Polish Olympiad in Informatics
Polish Olympiad in Informatics is a competitive programming contest for high school pupils run on the order of the Polish ministry responsible for education affairs. There also exists Polish Junior Olympiad in Informatics, its equivalent for primary school students.
The Foundation for Information Technology Development has been running the former contest since 2009 and the junior variant since 2019. In addition, the foundation runs an open contest of similar kind, [Algorithmic Engagements/Algorithmic Skirmishes].
All three contests mentioned consist of multiple stages. The initial stage is conducted online, through an “online judge” platform, where participants submit code solving the contest tasks, and where it is automatically evaluated to determine the score. Then, the highest scoring participants compete in one or two on-site stages, where we sit them down in front of computers we control, disconnected from the internet proper, and have them solve more tasks, also evaluated by the online judge platform.
I joined the technical staff of the Olympiad in February 2018 and stayed until June 2020.
The part of my work most visible to the public was my involvement in organizing the on-site contest stages. This included setting up the network at the site, configuring a special server controlling participants’ access to the online judge and preventing them from external communication, but also dealing with the technical problems they would encounter with computers provided by us.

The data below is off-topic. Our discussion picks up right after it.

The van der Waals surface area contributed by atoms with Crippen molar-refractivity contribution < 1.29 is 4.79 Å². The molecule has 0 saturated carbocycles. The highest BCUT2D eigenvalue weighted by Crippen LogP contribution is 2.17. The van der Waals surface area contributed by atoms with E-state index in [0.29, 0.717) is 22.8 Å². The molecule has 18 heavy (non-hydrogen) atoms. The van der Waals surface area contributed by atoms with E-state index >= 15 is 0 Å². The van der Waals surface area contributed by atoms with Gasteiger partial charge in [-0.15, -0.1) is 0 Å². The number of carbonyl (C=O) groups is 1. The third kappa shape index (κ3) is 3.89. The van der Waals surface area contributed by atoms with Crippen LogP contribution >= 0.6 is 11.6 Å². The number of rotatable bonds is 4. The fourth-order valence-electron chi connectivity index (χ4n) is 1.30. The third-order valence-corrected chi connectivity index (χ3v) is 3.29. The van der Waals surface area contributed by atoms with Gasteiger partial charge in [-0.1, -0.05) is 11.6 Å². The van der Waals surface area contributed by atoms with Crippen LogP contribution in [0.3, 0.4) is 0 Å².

I was also responsible for monitoring the online judge platform, both its contest-oriented instance, and the training one. The platform itself, SIO2, is open source, based on the Django web framework in Python language. For better or worse, as of July 2023, I continue to hold the 5th place on the list of contributors by number of commits, only overtaken by people who have been involved with the project in its initial years of creation and active development.
Once I understood the software involved fine enough, I started improving the contest running process to make it more bearable for the small team.
One such idea was introducing automation to the creation of Linux system images intended for participants’ computers on-site. Previously, Debian would be manually installed and configured, and then cleaned up and made into an image to be replicated on all computers. I decided to turn the necessary configuration into Debian packages and construct the system image primarily using Hashicorp Packer, with the intent of its output being a ready to test and distribute image.
Another important part of the on-site competitions is the local server for each location. This is also a Linux system, one which cuts off network access for participants while still allowing access to SIO2 through a VPN connection. It also provides some storage space for backing up the source code, and the option to use a printer (some people find it easier to think about printed code instead of staring at the computer screen). Initially, this was a mod_python app, and making changes to it came with a strong sense of dread. I recreated those core capabilities as a Django app, with some additional features. One such feature, automatically generated Ansible inventory, allowed us to easily perform bulk operations to all registered computers. We later published a version of this server software as open source under the name oi-bus.
When the Foundation took over the junior olympiad, I used my familiarity with the Hugo static site generator to prototype template inspired by the big olympiad’s website, and it was accepted as the core of the website of the junior olympiad. I also ported an existing design of the website of Algorithmic Skirmishes to Hugo and it continues to be used this way.